Chapter 13 Bankruptcy
Chapter 13 Bankruptcy is called a reorganization bankruptcy. In this chapter you can keep your non-exempt property, unlike in Chapter 7 where you have to surrender it to the trustee. This chapter is available to people with a regular monthly income who agree to pay part of their income to the creditors over a period of three to five years. All too often our clients come to us and are unaware of the actual process of filing for bankruptcy protection. We have simplified the steps of a bankruptcy into a few core stages along with what we require of you as part of this process.Important Information About Bankruptcy Assistance
If you decide to seek bankruptcy relief, you can represent yourself, you can hire an attorney to represent you, or you can get help in some localities from a bankruptcy petition preparer who is not an attorney. The law requires an attorney or bankruptcy petition preparer to give you a written contract specifying what the attorney or bankruptcy petition preparer will do for you and how much it will cost. Ask to see the contract before you hire anyone. The following information helps you understand what must be done in a routine bankruptcy case to help you evaluate how much service you need. Although bankruptcy can be complex, many cases are routine.
- Before filing a bankruptcy case, either you or your attorney should analyze your eligibility for different forms of debt relief available under the Bankruptcy Code and determine which form of relief is most likely to be beneficial for you. Be sure you understand the relief you can obtain and its limitations. To file a bankruptcy case, documents need to be prepared correctly and filed with the bankruptcy court; these include a Petition, Schedules, a Statement of Financial Affairs, as well as in some cases a Statement of Intention. You will have to pay a filing fee to the bankruptcy court. Once your case starts, you must attend the required first meeting of creditors where you may be questioned by a court official called a “trustee” and/or by your creditors.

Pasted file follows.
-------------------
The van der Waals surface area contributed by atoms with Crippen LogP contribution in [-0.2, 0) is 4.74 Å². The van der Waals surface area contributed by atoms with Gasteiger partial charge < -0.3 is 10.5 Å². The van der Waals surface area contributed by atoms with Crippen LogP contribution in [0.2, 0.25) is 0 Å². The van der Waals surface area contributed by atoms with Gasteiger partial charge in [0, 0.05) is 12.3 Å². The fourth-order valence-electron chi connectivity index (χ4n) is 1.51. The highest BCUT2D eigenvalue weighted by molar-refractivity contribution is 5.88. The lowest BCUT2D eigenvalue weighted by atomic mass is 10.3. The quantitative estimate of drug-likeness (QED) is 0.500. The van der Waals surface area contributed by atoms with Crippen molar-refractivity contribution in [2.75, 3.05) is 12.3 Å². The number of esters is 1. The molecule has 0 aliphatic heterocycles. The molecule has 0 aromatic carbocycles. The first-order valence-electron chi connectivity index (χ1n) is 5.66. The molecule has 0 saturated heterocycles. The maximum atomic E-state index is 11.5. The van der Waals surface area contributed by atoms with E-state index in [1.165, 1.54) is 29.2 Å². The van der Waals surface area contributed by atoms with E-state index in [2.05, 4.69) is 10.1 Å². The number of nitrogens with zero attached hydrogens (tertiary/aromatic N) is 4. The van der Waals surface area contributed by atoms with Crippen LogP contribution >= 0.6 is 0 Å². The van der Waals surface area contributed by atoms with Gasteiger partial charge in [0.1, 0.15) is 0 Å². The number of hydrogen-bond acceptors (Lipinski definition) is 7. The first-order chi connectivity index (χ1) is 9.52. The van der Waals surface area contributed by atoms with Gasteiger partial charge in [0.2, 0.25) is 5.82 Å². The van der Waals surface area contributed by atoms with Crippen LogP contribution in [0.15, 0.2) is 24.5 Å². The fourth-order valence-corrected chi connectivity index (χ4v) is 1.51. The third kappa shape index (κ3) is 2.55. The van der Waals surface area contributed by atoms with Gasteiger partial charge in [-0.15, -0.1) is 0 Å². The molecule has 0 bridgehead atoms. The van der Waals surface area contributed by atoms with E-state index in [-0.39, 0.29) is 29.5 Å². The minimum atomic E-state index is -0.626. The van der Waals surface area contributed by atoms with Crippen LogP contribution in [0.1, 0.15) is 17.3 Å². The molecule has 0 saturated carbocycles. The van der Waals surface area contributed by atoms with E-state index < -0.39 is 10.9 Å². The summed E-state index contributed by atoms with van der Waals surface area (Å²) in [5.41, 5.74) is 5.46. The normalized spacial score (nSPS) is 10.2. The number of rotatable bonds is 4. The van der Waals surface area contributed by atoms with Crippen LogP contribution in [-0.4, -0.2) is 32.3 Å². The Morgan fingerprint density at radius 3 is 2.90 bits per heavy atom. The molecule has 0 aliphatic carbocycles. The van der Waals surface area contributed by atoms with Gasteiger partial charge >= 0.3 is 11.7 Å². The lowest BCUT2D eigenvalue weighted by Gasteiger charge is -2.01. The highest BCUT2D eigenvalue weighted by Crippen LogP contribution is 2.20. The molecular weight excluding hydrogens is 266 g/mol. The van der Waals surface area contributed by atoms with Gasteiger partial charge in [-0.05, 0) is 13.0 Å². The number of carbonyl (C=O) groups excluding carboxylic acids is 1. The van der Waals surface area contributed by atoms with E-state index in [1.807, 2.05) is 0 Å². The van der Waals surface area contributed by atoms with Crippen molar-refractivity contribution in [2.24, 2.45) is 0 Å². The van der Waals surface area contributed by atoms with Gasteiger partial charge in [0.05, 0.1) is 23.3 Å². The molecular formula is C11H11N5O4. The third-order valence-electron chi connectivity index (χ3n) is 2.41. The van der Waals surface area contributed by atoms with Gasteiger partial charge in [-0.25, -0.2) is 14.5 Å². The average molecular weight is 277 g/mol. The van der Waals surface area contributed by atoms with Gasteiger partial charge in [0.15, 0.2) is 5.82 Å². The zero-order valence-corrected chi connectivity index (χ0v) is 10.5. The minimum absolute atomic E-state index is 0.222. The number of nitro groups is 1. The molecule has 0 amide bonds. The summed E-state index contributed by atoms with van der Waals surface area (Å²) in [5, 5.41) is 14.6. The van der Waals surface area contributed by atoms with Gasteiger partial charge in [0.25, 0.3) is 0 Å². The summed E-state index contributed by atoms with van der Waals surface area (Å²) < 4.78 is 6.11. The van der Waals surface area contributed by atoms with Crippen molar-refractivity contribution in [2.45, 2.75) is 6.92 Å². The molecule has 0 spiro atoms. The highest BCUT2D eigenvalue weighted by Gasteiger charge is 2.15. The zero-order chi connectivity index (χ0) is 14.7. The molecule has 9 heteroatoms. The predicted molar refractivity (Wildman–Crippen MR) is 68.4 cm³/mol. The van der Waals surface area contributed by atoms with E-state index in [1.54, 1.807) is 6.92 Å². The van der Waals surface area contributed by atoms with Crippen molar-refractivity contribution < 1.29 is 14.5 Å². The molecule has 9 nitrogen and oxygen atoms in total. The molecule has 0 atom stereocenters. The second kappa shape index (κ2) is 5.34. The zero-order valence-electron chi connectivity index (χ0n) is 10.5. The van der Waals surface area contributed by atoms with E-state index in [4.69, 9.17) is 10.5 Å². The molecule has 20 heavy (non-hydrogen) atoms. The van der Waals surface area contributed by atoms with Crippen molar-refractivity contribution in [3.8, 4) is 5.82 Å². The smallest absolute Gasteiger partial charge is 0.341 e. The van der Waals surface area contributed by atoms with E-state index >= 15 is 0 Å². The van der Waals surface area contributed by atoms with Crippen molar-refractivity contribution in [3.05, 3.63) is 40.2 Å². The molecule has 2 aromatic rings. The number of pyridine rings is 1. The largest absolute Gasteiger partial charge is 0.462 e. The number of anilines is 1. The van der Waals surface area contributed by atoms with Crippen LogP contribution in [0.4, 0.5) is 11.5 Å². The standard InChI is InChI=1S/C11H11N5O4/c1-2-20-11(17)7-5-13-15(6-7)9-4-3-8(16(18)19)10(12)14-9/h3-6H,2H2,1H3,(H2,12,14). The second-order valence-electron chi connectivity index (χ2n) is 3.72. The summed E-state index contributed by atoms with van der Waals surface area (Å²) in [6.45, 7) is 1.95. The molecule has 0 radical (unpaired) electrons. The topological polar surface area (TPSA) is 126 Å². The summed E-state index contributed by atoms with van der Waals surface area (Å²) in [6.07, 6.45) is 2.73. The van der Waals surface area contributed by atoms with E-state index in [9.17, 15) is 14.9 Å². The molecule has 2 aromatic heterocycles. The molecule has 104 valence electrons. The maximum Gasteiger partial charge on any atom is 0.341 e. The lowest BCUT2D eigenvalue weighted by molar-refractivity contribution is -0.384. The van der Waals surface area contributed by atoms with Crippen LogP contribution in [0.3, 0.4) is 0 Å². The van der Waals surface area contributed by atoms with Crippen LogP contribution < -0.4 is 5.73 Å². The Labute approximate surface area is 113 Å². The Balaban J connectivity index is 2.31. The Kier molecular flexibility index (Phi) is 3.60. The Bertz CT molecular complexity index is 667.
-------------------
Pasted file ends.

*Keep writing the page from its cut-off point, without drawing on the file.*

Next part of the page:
- If you choose to file a chapter 7 case, you may be asked by a creditor to reaffirm a debt. You may want help deciding whether to do so. No creditor is permitted to coerce you into reaffirming your debts.
- If you choose to file a chapter 13 case you may also want help preparing your chapter 13 plan and also with the confirmation hearing on your plan which will be before a bankruptcy judge.
- If you select another type of relief under the Bankruptcy Code other than chapter 7 or chapter 13, you will want to find out what should be done from someone familiar with that type of relief.
- Your bankruptcy case may also involve litigation. You are generally permitted to represent yourself in litigation in bankruptcy court, but only attorneys, not bankruptcy petition preparers, can give you legal advice.